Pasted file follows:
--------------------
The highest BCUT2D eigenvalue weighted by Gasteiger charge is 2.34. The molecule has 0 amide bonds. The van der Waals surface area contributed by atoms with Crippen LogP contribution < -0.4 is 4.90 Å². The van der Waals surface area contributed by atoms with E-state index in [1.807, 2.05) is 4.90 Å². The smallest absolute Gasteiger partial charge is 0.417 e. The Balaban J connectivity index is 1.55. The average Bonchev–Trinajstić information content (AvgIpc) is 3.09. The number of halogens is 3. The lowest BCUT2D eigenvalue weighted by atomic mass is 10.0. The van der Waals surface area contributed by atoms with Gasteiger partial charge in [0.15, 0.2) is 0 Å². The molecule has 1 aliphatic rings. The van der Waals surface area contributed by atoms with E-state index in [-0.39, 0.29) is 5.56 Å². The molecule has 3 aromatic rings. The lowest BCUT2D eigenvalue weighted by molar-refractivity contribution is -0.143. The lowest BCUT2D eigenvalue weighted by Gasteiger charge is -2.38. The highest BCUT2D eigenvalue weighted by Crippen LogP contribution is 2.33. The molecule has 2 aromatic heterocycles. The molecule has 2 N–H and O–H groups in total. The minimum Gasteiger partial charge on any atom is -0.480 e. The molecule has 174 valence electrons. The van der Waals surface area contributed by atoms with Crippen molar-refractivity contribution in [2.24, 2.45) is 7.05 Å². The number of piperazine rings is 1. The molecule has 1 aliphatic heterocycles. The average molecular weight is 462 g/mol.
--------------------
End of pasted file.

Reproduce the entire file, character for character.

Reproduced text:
The highest BCUT2D eigenvalue weighted by Gasteiger charge is 2.34. The molecule has 0 amide bonds. The van der Waals surface area contributed by atoms with Crippen LogP contribution < -0.4 is 4.90 Å². The van der Waals surface area contributed by atoms with E-state index in [1.807, 2.05) is 4.90 Å². The smallest absolute Gasteiger partial charge is 0.417 e. The Balaban J connectivity index is 1.55. The average Bonchev–Trinajstić information content (AvgIpc) is 3.09. The number of halogens is 3. The lowest BCUT2D eigenvalue weighted by atomic mass is 10.0. The van der Waals surface area contributed by atoms with Gasteiger partial charge in [0.15, 0.2) is 0 Å². The molecule has 1 aliphatic rings. The van der Waals surface area contributed by atoms with E-state index in [-0.39, 0.29) is 5.56 Å². The molecule has 3 aromatic rings. The lowest BCUT2D eigenvalue weighted by molar-refractivity contribution is -0.143. The lowest BCUT2D eigenvalue weighted by Gasteiger charge is -2.38. The highest BCUT2D eigenvalue weighted by Crippen LogP contribution is 2.33. The molecule has 2 aromatic heterocycles. The molecule has 2 N–H and O–H groups in total. The minimum Gasteiger partial charge on any atom is -0.480 e. The molecule has 174 valence electrons. The van der Waals surface area contributed by atoms with Crippen molar-refractivity contribution in [2.24, 2.45) is 7.05 Å². The number of piperazine rings is 1. The molecule has 1 aliphatic heterocycles. The average molecular weight is 462 g/mol.